International Women in Mathematics Day was adopted during the World Meeting for Women in Mathematics, held in Rio de Janeiro in 2018. The initiative was proposed by the Women’s Committee of the Iranian Mathematical Society. May 12 was chosen in honor of Iranian mathematician Maryam Mirzakhani, born on May 12, 1977, and the first woman to win a Fields Medal, the highest award given by the international mathematical community.
Having an international day to commemorate the role of women in mathematics not only means claiming the importance of their work on that day, but also shows the lack of recognition of the role of female mathematicians throughout history. That is why OpenMind would like to highlight the profiles of some of the key women in mathematics.
THEANO (6th century B.C.)
Theano is one of the earliest known female mathematicians. Despite her importance, she is largely unknown, as her husband, the mathematician Pythagoras, was more famous.
An outstanding student of the Pythagorean School, she was the author of several treatises on mathematics, physics and medicine. One of her main contributions was a theorem on the golden ratio.
HYPATIA OF ALEXANDRIA (mid-3rd century)
Hypatia was a legendary Greek philosopher, mathematician and astronomer who broke gender barriers and went down in history even though many of her writings were lost.
Her contributions include “Commentaries on the Arithmetic of Diophantus”, the edition of “The Elements of Euclid”, the construction of a hydroscope and a flat astrolabe.
ÉMILIE DU CHÂTELET (1706-1749)
The Marquise de Châtelet dedicated her life to the study of the works of the great scientists of the time. Her social position allowed her to develop her intelligence and mathematical knowledge, even translating Newton’s “Principia Mathematica” into French. She was a partner of Voltaire, whom she infected with her passion for science.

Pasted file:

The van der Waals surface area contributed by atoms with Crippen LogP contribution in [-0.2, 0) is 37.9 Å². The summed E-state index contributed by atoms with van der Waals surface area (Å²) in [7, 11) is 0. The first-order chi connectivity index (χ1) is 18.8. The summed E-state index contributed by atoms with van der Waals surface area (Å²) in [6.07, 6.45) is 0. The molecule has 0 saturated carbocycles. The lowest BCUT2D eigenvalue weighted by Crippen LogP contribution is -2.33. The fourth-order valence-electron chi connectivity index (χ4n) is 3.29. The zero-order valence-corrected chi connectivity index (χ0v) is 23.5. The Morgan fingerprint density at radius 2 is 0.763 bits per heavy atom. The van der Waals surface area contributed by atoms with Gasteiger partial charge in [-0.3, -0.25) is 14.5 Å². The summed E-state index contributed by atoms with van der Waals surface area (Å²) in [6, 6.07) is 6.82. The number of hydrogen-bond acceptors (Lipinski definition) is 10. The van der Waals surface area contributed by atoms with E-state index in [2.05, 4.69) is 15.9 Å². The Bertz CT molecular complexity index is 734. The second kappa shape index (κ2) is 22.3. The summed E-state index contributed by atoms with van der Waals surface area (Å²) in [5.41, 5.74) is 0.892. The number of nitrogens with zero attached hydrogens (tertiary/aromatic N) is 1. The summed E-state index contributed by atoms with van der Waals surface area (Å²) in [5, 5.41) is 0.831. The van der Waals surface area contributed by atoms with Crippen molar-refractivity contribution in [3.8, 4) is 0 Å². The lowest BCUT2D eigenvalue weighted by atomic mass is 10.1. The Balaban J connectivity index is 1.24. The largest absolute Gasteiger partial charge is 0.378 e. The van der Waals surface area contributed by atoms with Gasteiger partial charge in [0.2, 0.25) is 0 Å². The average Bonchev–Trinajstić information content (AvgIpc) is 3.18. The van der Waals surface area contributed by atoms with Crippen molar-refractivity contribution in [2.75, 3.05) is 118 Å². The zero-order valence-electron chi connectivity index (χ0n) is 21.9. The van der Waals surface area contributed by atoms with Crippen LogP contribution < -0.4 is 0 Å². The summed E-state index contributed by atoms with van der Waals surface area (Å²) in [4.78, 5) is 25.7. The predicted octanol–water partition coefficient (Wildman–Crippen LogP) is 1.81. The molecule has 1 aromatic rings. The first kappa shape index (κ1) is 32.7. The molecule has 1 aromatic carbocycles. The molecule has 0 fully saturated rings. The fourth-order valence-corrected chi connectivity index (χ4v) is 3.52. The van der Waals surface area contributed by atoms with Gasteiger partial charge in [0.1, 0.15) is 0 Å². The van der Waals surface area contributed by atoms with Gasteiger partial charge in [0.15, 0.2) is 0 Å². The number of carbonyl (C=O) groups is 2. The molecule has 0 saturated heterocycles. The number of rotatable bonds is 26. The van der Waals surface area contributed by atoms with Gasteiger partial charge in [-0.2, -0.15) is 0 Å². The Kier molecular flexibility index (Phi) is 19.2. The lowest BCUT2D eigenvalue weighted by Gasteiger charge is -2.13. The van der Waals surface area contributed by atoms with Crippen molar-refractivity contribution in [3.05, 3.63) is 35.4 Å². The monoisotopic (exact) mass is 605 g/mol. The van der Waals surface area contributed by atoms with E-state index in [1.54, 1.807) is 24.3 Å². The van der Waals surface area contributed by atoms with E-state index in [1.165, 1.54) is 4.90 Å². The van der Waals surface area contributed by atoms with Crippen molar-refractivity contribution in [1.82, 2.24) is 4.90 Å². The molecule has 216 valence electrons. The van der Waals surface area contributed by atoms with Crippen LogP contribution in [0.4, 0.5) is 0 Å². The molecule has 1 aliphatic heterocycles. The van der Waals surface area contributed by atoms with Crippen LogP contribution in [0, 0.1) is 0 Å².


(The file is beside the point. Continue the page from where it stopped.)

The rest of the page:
MARIA GAETANA AGNESI (1718-1799)
Maria Gaetana Agnesi was an outstanding mathematician, linguist and philosopher. She grew up in a bourgeois environment in touch with intellectuals of the time. Pressured by her father to continue her studies, she could not lead the religious life she desired.
She was recognized for the simplicity and clarity with which she wrote “Analytical Institutions”, a compendium of mathematics that was used for many years as a textbook throughout Europe.
MARÍA ANDRESA CASAMAYOR DE LA COMA (1720 – 1780)
An anagram was the key for Maria Andressa Casamayor de La Coma to cultivate her vocation for mathematics in the middle of the 18th century, when women could only be wives or nuns. With this trick she turned her name into Casandro Mamés de La Marca y Araioa and became the first author of a science book in Spain.
SOPHIE GERMAIN (1776– 1831)
Sophie Germain was a prominent mathematician of the late 18th century who, against her family’s wishes and under the pseudonym Monsieur Le Blanc, studied at a distance and corresponded with leading mathematicians such as Lagrange and Gauss. Although many did not recognize her merits, she was a great pioneer in the theory of elasticity and the first woman to win a prize from the French Academy of Sciences.